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Retinal involvement in severe noncerebral malaria

  • Leonardo Lando
    Correspondence
    Correspondence to: Leonardo Lando, MD, Shiley Eye Institute, University of California San Diego, 9415 Campus Point Drive, La Jolla, CA 92093
    Affiliations
    From the Department of Ophthalmology, Federal University of Goias, Goiania, Brazil

    Shiley Eye Institute, University of California San Diego, La Jolla, CA
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  • Shyamanga Borooah
    Affiliations
    From the Department of Ophthalmology, Federal University of Goias, Goiania, Brazil
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  • Richard J. Maude
    Affiliations
    Mahidol-Oxford Tropical Medicine Research Unit, Faculty of Tropical Medicine, Mahidol University, Bangkok, Thailand

    Centre for Tropical Medicine and Global Health, Nuffield Department of Medicine, University of Oxford, Oxford, U.K.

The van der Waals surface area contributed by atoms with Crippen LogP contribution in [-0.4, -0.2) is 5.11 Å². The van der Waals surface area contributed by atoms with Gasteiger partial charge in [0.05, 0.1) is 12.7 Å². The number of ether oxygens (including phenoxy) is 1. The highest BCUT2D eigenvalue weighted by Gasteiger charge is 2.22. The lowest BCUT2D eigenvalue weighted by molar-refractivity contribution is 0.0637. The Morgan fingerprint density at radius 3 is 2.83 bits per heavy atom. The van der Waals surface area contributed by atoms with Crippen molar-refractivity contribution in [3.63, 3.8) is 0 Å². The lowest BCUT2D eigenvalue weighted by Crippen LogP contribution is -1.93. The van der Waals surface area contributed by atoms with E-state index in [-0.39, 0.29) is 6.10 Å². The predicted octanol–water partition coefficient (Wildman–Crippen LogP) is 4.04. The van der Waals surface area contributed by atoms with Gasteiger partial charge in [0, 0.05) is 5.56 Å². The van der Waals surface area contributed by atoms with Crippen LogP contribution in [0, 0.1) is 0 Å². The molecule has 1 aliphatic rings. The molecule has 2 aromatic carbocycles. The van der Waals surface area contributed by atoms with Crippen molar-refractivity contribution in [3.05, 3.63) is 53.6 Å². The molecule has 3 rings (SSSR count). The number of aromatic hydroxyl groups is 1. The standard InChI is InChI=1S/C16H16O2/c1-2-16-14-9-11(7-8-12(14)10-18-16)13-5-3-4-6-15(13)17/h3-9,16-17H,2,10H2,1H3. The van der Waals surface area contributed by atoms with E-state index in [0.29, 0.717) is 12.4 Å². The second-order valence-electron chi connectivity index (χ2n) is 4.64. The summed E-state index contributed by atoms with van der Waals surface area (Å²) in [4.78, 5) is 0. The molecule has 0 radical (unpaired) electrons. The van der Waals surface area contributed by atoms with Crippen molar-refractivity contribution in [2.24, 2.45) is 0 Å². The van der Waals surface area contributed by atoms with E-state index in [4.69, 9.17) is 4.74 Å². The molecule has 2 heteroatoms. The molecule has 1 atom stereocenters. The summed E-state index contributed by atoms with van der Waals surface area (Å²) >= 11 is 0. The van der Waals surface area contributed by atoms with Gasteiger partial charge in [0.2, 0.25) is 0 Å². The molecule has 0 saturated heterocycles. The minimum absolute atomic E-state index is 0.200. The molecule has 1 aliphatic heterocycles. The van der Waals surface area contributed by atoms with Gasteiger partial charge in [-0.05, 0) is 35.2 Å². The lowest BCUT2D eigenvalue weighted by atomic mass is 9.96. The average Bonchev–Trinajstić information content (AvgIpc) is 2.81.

Harvard TH Chan School of Public Health, Harvard University, Boston, MA.
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Published:August 20, 2020DOI:https://doi.org/10.1016/j.jcjo.2020.06.017
      A 20-year-old male patient complained of reduced vision after being admitted to a hospital in Bangladesh with 5 days of fever associated with convulsions and anemia (hematocrit 11%). Uncorrected visual acuity was 20/80 OD and 20/64 OS. Bedside dilated ophthalmic examination, registered using a portable fundus imaging device (Kowa Genesis-D), revealed white-centred hemorrhages in 4 quadrants, diffuse disc pallor, and preretinal macular hemorrhages in both eyes. The patient was diagnosed with malarial retinopathy, an ocular manifestation of Plasmodium falciparum infection. He had no encephalopathy confirmed during hospitalization and was treated with intravenous artesunate followed by artemether-lumefantrine.
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